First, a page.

However, I did end up having a phone call today with BioWare QA Team Lead Chris Buzon. We talked about the various reasons why I can’t get a job until I’m 18 (some of it the whole liquor license thing), and just to talk game development. It was really great, as this was the first time where I got to actually know beforehand that I’d be talking to a game developer and have an actual decent amount of time to talk (rather than on the spot for a couple minutes). It was a really great discussion, and I believe he got the “just” of my thoughts toward the industry. I was also able to compliment him and BioWare on their awesome games and just how much I loved Mass Effect. He said he was “flattered” and that he’d pass my compliments on to the designers. I think it’s only deserved, really, I mean I was absolutely stunned by the vastness of the Mass Effect universe and the absolutely stellar storytelling and balance between linear and open-world gameplay. I also love when people get recognition for their hard work. I’m super happy that I was at least able to make some sort of positive difference in someones day, how little or big it may be.
We also talked about the various things I should do to continue ensuring my application is flagged for viewing the next time I apply. He actually told me that my resume was well done and would meet the criteria for what he looks for in a resume, and the sort of resume he would “put in the good pile” for interview candidates. He said, “As it is, it wouldn’t really need to be changed.”. He said from the looks of it I’m already doing most of what I should be in order to appeal to them as a future employee. That was definitely encouraging! He talked about how when he views a resume, he marks down the ones where people have taken initiative in learning things, whether it be modelling, or learning an engine (and actually creating things of course). He said they’re definitely interested in people who not only are passionate, but interested in learning the things to do better at their job. He said it’s also good that I have a blog/site, because it can help me to understand the views and opinions from others, a skill required for the job. After all, being able to understand critique is essential, especially considering that not not every person will be fond of all elements present in the game, but in the bigger picture, will appeal to a greater audience of players.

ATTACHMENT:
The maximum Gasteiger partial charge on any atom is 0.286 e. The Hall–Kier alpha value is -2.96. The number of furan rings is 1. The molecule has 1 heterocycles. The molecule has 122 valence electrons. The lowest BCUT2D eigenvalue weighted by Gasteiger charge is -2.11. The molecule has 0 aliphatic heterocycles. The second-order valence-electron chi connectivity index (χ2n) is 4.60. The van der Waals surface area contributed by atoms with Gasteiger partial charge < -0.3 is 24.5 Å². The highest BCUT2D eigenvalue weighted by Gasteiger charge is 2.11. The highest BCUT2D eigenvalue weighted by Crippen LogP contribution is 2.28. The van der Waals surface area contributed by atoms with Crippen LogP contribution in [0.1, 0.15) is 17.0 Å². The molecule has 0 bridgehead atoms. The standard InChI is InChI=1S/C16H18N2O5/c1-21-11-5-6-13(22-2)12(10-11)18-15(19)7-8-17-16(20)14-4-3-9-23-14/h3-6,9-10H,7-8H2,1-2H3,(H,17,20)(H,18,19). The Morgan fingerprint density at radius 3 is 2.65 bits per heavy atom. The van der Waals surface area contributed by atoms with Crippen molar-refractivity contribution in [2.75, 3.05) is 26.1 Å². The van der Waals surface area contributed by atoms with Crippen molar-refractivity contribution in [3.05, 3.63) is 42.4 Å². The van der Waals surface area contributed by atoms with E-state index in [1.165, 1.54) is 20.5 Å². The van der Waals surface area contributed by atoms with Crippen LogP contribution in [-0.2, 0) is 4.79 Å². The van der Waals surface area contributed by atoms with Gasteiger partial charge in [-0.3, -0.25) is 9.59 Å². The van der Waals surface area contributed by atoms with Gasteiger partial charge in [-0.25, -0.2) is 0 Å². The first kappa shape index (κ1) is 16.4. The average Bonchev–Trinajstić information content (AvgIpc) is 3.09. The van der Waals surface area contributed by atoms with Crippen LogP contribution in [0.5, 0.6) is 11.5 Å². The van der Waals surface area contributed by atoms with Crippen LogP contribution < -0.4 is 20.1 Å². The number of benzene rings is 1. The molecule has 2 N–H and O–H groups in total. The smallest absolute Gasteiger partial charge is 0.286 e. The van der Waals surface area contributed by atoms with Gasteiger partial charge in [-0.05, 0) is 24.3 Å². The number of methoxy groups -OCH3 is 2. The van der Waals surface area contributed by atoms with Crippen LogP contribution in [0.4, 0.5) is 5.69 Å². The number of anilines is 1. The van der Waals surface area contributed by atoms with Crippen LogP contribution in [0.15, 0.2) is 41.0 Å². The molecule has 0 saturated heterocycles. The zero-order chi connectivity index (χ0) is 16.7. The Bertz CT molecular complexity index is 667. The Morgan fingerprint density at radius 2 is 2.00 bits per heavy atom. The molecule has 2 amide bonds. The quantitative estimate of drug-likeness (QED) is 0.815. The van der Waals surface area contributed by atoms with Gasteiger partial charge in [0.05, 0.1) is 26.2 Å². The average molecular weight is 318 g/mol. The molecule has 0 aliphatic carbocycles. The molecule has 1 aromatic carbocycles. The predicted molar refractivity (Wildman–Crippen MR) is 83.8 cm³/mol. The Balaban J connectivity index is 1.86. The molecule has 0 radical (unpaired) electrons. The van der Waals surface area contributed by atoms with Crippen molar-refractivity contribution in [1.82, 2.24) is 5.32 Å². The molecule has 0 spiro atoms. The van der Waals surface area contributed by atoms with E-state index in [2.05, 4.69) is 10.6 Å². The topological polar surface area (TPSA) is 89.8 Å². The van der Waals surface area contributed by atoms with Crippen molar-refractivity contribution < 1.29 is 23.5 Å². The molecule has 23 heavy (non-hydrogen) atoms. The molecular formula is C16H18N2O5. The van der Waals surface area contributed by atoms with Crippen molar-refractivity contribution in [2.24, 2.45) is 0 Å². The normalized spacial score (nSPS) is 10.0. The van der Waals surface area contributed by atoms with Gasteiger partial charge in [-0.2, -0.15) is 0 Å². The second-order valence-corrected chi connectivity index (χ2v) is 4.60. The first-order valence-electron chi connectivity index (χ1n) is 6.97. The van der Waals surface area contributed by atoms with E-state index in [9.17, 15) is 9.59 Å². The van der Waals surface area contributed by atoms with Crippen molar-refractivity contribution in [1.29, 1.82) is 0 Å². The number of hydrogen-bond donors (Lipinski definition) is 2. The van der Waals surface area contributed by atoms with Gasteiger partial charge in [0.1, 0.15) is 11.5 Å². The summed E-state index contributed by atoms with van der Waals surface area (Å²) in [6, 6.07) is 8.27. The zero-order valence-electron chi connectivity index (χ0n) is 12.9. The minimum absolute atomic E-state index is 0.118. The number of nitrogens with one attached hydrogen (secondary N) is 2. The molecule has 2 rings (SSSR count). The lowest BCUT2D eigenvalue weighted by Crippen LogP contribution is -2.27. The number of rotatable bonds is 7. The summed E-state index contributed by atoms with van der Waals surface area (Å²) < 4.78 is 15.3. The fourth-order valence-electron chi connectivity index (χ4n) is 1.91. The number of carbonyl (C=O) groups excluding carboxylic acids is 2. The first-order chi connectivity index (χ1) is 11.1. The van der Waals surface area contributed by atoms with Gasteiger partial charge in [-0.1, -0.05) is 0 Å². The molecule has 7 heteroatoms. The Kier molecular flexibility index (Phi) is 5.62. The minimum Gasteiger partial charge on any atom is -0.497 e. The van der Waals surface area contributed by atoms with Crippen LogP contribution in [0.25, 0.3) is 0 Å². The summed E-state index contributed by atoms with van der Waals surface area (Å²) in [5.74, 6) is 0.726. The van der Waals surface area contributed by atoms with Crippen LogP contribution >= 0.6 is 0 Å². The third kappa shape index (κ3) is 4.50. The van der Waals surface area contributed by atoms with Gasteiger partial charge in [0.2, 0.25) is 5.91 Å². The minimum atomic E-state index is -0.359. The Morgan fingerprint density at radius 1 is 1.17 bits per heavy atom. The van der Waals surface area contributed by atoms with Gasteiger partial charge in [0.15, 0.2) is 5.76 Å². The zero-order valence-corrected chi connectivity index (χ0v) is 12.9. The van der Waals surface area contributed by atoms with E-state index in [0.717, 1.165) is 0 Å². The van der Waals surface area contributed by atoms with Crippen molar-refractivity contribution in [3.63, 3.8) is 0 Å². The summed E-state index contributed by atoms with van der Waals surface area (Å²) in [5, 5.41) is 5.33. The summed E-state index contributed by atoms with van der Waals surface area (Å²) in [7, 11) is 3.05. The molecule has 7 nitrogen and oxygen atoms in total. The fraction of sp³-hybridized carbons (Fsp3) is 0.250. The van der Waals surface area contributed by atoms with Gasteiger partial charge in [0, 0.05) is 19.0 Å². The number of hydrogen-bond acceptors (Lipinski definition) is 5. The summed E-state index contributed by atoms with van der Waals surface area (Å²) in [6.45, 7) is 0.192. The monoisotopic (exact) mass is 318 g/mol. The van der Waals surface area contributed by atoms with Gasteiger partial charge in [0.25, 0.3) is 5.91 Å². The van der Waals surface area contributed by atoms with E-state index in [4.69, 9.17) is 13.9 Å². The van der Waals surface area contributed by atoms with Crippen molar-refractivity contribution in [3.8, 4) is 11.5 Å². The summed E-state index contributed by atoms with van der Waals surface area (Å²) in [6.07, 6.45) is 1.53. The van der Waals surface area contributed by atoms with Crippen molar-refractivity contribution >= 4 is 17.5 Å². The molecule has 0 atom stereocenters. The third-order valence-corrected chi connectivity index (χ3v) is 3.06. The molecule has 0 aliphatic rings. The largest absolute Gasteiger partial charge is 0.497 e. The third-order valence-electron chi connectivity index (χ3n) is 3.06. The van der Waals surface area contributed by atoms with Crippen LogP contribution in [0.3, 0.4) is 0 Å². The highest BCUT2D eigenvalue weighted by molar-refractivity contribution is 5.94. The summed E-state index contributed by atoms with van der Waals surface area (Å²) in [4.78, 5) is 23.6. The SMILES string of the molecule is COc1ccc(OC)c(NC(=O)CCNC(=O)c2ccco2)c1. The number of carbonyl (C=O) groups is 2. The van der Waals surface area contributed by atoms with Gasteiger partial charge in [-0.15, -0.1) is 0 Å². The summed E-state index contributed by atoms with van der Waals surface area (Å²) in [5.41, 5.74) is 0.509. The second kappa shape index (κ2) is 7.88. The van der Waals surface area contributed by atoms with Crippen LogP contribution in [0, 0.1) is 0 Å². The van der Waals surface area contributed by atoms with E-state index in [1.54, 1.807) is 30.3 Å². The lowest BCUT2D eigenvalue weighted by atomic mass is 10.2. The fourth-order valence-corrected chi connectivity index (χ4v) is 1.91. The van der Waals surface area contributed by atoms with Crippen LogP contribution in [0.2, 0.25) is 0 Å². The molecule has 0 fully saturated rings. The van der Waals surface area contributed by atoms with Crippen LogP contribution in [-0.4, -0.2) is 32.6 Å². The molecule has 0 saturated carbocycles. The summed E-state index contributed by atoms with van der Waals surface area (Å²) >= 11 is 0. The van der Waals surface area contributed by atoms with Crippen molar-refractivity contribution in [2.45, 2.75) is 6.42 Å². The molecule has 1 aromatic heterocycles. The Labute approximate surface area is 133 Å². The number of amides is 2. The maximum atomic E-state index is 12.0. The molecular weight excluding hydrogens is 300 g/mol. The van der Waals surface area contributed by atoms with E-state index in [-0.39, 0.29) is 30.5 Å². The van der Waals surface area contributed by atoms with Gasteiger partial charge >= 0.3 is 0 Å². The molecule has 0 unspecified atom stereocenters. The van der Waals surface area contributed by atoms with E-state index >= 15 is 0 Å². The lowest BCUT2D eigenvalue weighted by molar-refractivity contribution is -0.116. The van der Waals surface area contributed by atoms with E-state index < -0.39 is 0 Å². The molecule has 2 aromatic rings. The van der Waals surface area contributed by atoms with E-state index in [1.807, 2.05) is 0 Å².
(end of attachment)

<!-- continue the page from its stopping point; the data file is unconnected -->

We talked some more about various things, and I found I always had so much to say, I nearly had to gasp for breath every time I was finished talking (walking in circles a-midst this may have also played its’ role in that ). In general, I believe it was a really great conversation on both ends. Towards the end, he even said he would be disappointed if I didn’t apply again when I was able. I can’t explain how great him saying that felt. It was a massive boost in confidence and determination to continue my efforts within the games industry. I’m going to be staying in contact with him, and was told I can even ask for help if there’s something I’m stuck with trying to do in the UDK (as he said he has tons of team members who know it in and out). After this long talk, he informed me that he had to head off to a meeting (I also had stuff coming up as well), and I let him know how appreciative I was of everything they did for me. He said “No problem”, and that I can always drop him a line to talk some more. He was really nice, and it was really awesome to talk with him.
Chris Buzon, Derek Larke, and Jessica Merizan were all awesome! The folks at BioWare are like no others. They’re a special bunch of talented and creative individuals, who’re working as a team to create the best games known to date, constantly raising the bar with each and every release. I can’t wait to hopefully work for them when the time comes. I understand why the policies disallow anyone below 18, (even myself at less than a year younger than that), and I hope that once I apply in the future, they’ll see everything I have to offer. My journey to enter the game industry is a small step closer!